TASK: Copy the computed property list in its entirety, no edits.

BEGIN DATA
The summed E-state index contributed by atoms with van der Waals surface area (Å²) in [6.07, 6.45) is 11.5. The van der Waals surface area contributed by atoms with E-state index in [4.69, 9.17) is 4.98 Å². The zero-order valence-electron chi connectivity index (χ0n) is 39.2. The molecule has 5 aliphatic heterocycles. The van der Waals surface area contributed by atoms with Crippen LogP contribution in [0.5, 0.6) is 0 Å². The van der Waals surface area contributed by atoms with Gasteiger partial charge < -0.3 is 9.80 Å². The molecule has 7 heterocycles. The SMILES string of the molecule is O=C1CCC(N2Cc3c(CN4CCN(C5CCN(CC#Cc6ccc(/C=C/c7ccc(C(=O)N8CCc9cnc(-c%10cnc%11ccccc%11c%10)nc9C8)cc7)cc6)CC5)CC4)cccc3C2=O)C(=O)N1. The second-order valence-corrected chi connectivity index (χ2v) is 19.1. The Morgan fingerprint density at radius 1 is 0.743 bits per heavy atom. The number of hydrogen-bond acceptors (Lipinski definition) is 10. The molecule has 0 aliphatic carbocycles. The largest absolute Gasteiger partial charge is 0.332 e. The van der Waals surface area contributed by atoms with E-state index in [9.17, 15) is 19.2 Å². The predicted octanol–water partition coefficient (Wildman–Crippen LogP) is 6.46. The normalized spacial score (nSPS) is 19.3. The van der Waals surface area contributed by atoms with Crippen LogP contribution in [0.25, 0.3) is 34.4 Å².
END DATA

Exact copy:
The summed E-state index contributed by atoms with van der Waals surface area (Å²) in [6.07, 6.45) is 11.5. The van der Waals surface area contributed by atoms with E-state index in [4.69, 9.17) is 4.98 Å². The zero-order valence-electron chi connectivity index (χ0n) is 39.2. The molecule has 5 aliphatic heterocycles. The van der Waals surface area contributed by atoms with Crippen LogP contribution in [0.5, 0.6) is 0 Å². The van der Waals surface area contributed by atoms with Gasteiger partial charge < -0.3 is 9.80 Å². The molecule has 7 heterocycles. The SMILES string of the molecule is O=C1CCC(N2Cc3c(CN4CCN(C5CCN(CC#Cc6ccc(/C=C/c7ccc(C(=O)N8CCc9cnc(-c%10cnc%11ccccc%11c%10)nc9C8)cc7)cc6)CC5)CC4)cccc3C2=O)C(=O)N1. The second-order valence-corrected chi connectivity index (χ2v) is 19.1. The Morgan fingerprint density at radius 1 is 0.743 bits per heavy atom. The number of hydrogen-bond acceptors (Lipinski definition) is 10. The molecule has 0 aliphatic carbocycles. The largest absolute Gasteiger partial charge is 0.332 e. The van der Waals surface area contributed by atoms with E-state index in [9.17, 15) is 19.2 Å². The predicted octanol–water partition coefficient (Wildman–Crippen LogP) is 6.46. The normalized spacial score (nSPS) is 19.3. The van der Waals surface area contributed by atoms with Crippen LogP contribution in [0.25, 0.3) is 34.4 Å².